Tag Archives: iOS

DHCP Fingerprinting with ArubaOS

If you’ve read any of my previous blog posts, you have probably noticed that I make an effort to confine my posts to vendor-neutral topics. However, every now and then I come across vendor-specific technology implementations that are so cool that I just have to say something about them. In this case, it is DHCP fingerprinting by Aruba Networks.

Without getting into too much technical detail, this technology watches the DHCP requests of wireless clients and identifies the operating system based on the way each device asks for an address. This feature is really cool because it means you can allow a user to connect to the same ESSID (read: wireless network), using the same username/password, with a variety of different devices, and get different levels of access depending on the specific device type. For example, if the user connects to the WLAN with a company issued laptop then they get access to the internal network. However, if they connect using an iPad they get Internet access only. Didn’t I say this was cool?

Enough typing, I recorded a little demonstration of DHCP fingerprinting for your viewing enjoyment:

As BYOD becomes more prevalent, I think we are going to start seeing technologies like this popping up all over the place. This is a good thing since it gives administrators the ability to allow BYODs onto the network without having to give up on security and control.

Dan C.

How do you deal with BYODs in your environment? If you have thoughts or comments regarding the proper way of dealing with BYODs please share them in the comments section. Also, as usual, please share this post with others if you found it useful or interesting.

Are iDevices a guest WLAN’s best friends?

A quick look at the June and July usage statistics from the Milton Public Library guest wireless network reveals some interesting statistics regarding device usage versus data usage. Based on the past two months, iDevices (iPhones, iPods, and iPads) tend to have a much smaller data usage footprint than standard laptops.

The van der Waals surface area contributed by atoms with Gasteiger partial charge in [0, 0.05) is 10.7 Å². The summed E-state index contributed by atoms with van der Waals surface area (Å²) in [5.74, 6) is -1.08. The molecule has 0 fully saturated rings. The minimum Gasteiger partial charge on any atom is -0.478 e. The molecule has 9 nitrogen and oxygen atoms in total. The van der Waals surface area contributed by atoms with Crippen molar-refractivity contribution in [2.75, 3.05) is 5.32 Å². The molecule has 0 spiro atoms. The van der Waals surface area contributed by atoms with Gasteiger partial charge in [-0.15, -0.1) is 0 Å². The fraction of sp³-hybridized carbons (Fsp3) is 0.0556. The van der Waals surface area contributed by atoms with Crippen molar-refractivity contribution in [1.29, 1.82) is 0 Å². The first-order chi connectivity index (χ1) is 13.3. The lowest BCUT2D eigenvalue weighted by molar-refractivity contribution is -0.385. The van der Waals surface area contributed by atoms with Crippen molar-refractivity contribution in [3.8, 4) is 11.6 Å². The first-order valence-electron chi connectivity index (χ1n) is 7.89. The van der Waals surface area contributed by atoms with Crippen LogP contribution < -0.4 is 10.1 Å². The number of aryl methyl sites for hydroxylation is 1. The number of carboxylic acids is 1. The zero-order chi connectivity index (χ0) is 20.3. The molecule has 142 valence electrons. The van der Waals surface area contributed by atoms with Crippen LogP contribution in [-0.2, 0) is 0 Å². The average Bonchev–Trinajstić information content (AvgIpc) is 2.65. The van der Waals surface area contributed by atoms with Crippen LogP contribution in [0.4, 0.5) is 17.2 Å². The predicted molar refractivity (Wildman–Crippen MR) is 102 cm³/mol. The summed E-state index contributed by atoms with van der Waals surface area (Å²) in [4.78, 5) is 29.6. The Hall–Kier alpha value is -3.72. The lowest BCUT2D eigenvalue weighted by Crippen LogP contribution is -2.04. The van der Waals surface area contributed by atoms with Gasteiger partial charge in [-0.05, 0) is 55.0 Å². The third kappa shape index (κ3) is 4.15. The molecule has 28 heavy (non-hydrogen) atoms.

First let’s look at the number of unique devices that connected to the guest WLAN in the month of July. Not surprisingly, iDevices accounted for 45% of all devices using the guest network. This can be attributed to the portability of these devices compared to standard laptops.

When we look at the total data usage by device type we see that iDevices only accounted for 19% of the total while laptops accounted for a disproportionate 80% of all data usage in July. This indicates that, while more popular and abundant, iDevices are not putting as much load on the guest WLAN infrastructure and data pipe as standard laptops.

Why the discrepancy?

There are several reasons why iDevices currently use far less data than their laptop counterparts:

  1. Mobile versions of videos and other web-content are generally smaller than the full-sized, HD versions being consumed by laptops.
  2. Application updates on laptops are generally much larger than on iDevices.
  3. OS updates can occur wirelessly on laptops and not on iDevices (this will be changing very shortly in iOS 5).
  4. People tend to use laptops and desktops as their primary file-sharing platforms rather than iDevices due to functionality and storage limitations. That being said, peer-to-peer networking did not make the top 10 list of apps used on the MPL guest WLAN thanks to some well-defined traffic shaping rules.

What’s Next?

Apple’s iCloud service might take iDevices from ‘low data consumption’ status to ‘high data consumption’ status in the next few months to come. There is potential for a huge increase in data usage for these devices as more and more people take advantage of iCloud’s music syncing service. The month of June saw iTunes related traffic account for 3.3% of all guest WLAN usage. This grew to 8.2% in the month of July. It will be interesting to see just how much higher this percentage will climb in the near future. If the climb does occur, iDevices may be shifted from the ‘best friend’ category to the ‘worst enemy’ category rather quickly.

Dan C.

I would like to thank the Milton Public Library for allowing me to reference their WLAN statistics. Without their assistance, this post would not have been possible. If you have any questions or thoughts on this post please leave a comment.